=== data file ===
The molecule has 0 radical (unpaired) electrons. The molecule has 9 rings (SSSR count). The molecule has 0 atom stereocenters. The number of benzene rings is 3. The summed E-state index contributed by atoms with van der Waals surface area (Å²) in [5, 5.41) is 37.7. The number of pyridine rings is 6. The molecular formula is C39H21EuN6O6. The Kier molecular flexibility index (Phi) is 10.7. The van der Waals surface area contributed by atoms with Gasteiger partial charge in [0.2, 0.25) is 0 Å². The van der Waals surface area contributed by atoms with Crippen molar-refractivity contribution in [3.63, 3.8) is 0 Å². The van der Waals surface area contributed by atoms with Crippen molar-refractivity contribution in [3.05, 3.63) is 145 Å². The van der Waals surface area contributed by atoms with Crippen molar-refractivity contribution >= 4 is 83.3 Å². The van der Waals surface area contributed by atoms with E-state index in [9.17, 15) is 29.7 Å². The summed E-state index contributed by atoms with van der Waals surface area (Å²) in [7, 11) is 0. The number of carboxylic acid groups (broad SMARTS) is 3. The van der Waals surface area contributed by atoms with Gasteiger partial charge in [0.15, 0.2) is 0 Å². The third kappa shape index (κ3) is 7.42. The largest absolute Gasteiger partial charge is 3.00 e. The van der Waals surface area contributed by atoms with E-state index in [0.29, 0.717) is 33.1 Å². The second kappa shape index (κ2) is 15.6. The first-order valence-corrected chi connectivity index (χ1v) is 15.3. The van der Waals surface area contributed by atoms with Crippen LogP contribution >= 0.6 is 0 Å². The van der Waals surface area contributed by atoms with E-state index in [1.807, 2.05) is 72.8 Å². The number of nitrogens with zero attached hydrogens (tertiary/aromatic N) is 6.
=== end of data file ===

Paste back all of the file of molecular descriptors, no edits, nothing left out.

The molecule has 0 radical (unpaired) electrons. The molecule has 9 rings (SSSR count). The molecule has 0 atom stereocenters. The number of benzene rings is 3. The summed E-state index contributed by atoms with van der Waals surface area (Å²) in [5, 5.41) is 37.7. The number of pyridine rings is 6. The molecular formula is C39H21EuN6O6. The Kier molecular flexibility index (Phi) is 10.7. The van der Waals surface area contributed by atoms with Gasteiger partial charge in [0.2, 0.25) is 0 Å². The van der Waals surface area contributed by atoms with Crippen molar-refractivity contribution in [3.63, 3.8) is 0 Å². The van der Waals surface area contributed by atoms with Crippen molar-refractivity contribution in [3.05, 3.63) is 145 Å². The van der Waals surface area contributed by atoms with Crippen molar-refractivity contribution >= 4 is 83.3 Å². The van der Waals surface area contributed by atoms with E-state index in [9.17, 15) is 29.7 Å². The summed E-state index contributed by atoms with van der Waals surface area (Å²) in [7, 11) is 0. The number of carboxylic acid groups (broad SMARTS) is 3. The van der Waals surface area contributed by atoms with Gasteiger partial charge in [0.15, 0.2) is 0 Å². The third kappa shape index (κ3) is 7.42. The largest absolute Gasteiger partial charge is 3.00 e. The van der Waals surface area contributed by atoms with E-state index in [0.29, 0.717) is 33.1 Å². The second kappa shape index (κ2) is 15.6. The first-order valence-corrected chi connectivity index (χ1v) is 15.3. The van der Waals surface area contributed by atoms with Crippen LogP contribution >= 0.6 is 0 Å². The van der Waals surface area contributed by atoms with E-state index in [1.807, 2.05) is 72.8 Å². The number of nitrogens with zero attached hydrogens (tertiary/aromatic N) is 6.